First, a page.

How You Can Win Big From the Changes to Apple's App Store
Apple, Inc. has proven itself a trendsetter in almost every space it’s attempted to dominate. Its iPod, one of the first products to encapsulate the new era of Apple, launched a pioneering market for high-quality, portable audio devices and converted a whole generation of Apple-product loyalists.
The iPhone, while not truly the first smartphone, was the first to be widely adopted and has since influenced the development of countless imitations. Even the controversial AirPods, wireless earbuds designed to kill the headphone jack, have started a trend.
Now, Apple is on to something else: It's looking to change the app store game with a redesign meant to encourage more engagement, more complete app previews and, ultimately, a better app-downloading experience. So, how will this affect the app-store landscape and, more pressingly, how should current entrepreneurs work to promote their apps?
The New iOS App Store
After helping developers earn more than $70 billion, Apple recognized the domination of its platform, and attempted to make it even better, with a redesign this past June. The new App Store, recreated from the ground up, displays more stories and news in a daily updated "Today" tab.
Games and apps also have newly designed interfaces, with one major difference: the presence of app-preview videos. These videos give users a more accurate idea of how apps look, feel and function, and represent a critical marketing opportunity for entrepreneurs.
How other companies may react
In trend-setting fashion, Apple is paving the way for more autoplay videos in app stores and any other platform that holds users’ attention. Facebook and Twitter already use autoplaying videos to encourage more user views, as does YouTube -- and it’s likely that more companies will follow suit, considering the rising popularity of video marketing.
It’s also likely that more companies will take advantage of this opportunity; 81 percent of video marketers who were surveyed claimed that they'd seen an increase in sales since adopting a video-marketing strategy. With more platforms and more encouragement set to include videos as part of their campaigns, the competition is only getting fiercer.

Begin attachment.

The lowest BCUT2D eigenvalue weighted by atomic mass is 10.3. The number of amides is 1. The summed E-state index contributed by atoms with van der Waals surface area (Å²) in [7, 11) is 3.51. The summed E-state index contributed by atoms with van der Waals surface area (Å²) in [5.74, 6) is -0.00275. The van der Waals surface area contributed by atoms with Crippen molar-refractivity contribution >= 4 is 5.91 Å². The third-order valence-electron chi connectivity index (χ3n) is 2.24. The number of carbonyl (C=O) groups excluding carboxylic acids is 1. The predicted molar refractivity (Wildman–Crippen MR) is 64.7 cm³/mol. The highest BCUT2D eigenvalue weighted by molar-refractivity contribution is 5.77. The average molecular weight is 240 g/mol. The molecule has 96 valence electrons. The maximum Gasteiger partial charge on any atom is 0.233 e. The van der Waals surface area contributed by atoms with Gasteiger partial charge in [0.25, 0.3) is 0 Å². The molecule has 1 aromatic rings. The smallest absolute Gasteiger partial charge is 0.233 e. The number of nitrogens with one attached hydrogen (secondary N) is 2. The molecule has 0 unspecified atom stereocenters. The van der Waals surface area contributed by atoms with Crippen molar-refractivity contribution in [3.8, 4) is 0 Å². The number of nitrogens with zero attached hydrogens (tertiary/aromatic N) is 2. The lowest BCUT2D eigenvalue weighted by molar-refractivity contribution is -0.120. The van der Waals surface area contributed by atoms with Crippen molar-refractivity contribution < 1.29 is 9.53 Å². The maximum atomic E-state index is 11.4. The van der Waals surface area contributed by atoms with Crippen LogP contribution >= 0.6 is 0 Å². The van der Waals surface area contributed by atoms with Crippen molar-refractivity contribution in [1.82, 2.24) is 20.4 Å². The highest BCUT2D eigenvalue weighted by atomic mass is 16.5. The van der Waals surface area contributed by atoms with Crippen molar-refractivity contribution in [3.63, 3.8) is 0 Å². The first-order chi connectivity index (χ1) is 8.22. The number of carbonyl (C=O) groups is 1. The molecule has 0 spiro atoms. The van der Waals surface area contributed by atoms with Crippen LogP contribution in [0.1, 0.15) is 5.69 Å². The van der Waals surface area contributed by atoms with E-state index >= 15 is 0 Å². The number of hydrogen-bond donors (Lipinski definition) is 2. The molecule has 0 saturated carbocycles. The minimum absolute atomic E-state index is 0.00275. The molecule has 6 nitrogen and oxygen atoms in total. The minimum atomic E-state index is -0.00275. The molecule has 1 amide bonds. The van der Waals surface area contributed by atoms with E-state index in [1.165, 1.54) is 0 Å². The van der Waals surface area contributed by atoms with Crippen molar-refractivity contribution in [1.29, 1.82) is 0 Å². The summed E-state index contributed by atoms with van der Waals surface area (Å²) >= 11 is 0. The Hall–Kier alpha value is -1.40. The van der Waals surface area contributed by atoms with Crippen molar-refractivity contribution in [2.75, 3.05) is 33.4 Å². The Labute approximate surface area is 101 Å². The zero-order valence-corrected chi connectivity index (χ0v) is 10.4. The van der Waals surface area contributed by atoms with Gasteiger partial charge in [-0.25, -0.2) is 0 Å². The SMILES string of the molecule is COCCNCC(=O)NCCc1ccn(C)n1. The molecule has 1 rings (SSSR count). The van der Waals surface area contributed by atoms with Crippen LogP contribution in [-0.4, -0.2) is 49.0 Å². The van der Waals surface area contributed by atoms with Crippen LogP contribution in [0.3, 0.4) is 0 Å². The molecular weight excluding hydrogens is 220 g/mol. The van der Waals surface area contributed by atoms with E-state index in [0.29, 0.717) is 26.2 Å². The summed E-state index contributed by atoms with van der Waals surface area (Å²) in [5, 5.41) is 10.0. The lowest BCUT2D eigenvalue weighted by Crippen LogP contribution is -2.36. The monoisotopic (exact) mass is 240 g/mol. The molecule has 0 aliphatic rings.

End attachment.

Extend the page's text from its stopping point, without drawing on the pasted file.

What should you be doing?
I spoke with LNC Productions co-founders Eddie Nuvakhov and David Levy, who specialize in video marketing, about the future of video marketing, and what the updated app store means for app-based companies. These two have been in the video production game for six years; and, since they started, they said, they’ve seen an explosion in demand and activity in the industry.
They recommended focusing on three actions for businesses looking to flesh out their app pages with video:
Build a video portfolio. First, build up a portfolio of videos you can use for a variety of applications, including use on your main app sales page, and in any subsequent marketing and advertising materials. Because consumers are demanding more video, and your competitors are almost certainly already in the game, you need to act quickly to build up a respective portfolio.
Vet your video producers. There are many video-production companies, but you’ll need to review your options carefully. Look for an agency that not only has lots of experience and production ability, but also a thorough understanding of your market space. You need a partner who understands your goals.
Target your videos. Each video you create needs to have a goal -- a specific purpose in mind to guide its development and promotion. Without a specific niche, and a clear metric for success, your videos won’t stand out.
iOS App Store guidelines
Also be aware of the iOS App Store’s guidelines for app preview videos:
- Format and resolution. You’ll need to upload your video file in M4V, MP4 or MOV format, and make sure each file is less than 500 MB. You’ll also need to save it in the proper resolution, information which Apple lists for each device. iOS devices can handle videos in landscape or portrait position, but for the Apple TV, you’ll need a landscape video.
- Content. For the time being, Apple only allows app-preview videos that preview the functionality of your app; in other words, you can’t interview your developers on screen or show real-world content that isn’t directly tied into your app’s features.
- Voiceover and music. You can, however, add music and voiceover work to your app-preview video, even if it doesn’t naturally occur in the functionality of your app. To see an example of what all of this looks like, watch LNC’s video for Audible.
According to LNC's Levy, "This is a new type of video that really requires creators to be strategic. App store videos autoplay, and they do so while muted." For this reason, he said, viewers will typically view the video without sound, unless they manually turn the sound on. This will mean that the video needs to be impactful and communicate your message effectively -- with or without sound.
So, there's a peak at the new App Store. Its overhaul is already making waves, both for app stores and social media apps, and for the companies developing apps for download.
This means that the sooner you adapt to these changes, and the further ahead of the competition you can get, the more you’ll engage your users and the more downloads of your app you’re likely to receive.